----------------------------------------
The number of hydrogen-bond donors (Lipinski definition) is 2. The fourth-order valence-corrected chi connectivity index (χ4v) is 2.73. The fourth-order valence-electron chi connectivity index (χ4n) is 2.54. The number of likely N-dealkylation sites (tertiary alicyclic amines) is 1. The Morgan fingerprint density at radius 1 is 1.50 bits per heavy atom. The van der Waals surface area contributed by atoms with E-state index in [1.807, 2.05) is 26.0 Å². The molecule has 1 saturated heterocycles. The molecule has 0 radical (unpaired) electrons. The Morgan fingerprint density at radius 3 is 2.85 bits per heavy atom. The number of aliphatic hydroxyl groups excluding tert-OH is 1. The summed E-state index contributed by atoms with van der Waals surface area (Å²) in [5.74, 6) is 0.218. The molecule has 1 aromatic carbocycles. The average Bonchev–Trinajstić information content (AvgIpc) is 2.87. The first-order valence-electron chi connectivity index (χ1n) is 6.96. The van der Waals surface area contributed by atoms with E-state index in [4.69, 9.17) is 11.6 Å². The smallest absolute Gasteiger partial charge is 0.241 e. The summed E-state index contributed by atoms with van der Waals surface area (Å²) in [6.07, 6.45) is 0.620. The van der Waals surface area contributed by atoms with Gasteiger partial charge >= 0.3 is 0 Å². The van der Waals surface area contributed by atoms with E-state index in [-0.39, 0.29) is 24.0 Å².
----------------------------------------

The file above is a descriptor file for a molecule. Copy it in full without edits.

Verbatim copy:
The number of hydrogen-bond donors (Lipinski definition) is 2. The fourth-order valence-corrected chi connectivity index (χ4v) is 2.73. The fourth-order valence-electron chi connectivity index (χ4n) is 2.54. The number of likely N-dealkylation sites (tertiary alicyclic amines) is 1. The Morgan fingerprint density at radius 1 is 1.50 bits per heavy atom. The van der Waals surface area contributed by atoms with E-state index in [1.807, 2.05) is 26.0 Å². The molecule has 1 saturated heterocycles. The molecule has 0 radical (unpaired) electrons. The Morgan fingerprint density at radius 3 is 2.85 bits per heavy atom. The number of aliphatic hydroxyl groups excluding tert-OH is 1. The summed E-state index contributed by atoms with van der Waals surface area (Å²) in [5.74, 6) is 0.218. The molecule has 1 aromatic carbocycles. The average Bonchev–Trinajstić information content (AvgIpc) is 2.87. The first-order valence-electron chi connectivity index (χ1n) is 6.96. The van der Waals surface area contributed by atoms with E-state index in [4.69, 9.17) is 11.6 Å². The smallest absolute Gasteiger partial charge is 0.241 e. The summed E-state index contributed by atoms with van der Waals surface area (Å²) in [6.07, 6.45) is 0.620. The van der Waals surface area contributed by atoms with Gasteiger partial charge >= 0.3 is 0 Å². The van der Waals surface area contributed by atoms with E-state index in [-0.39, 0.29) is 24.0 Å².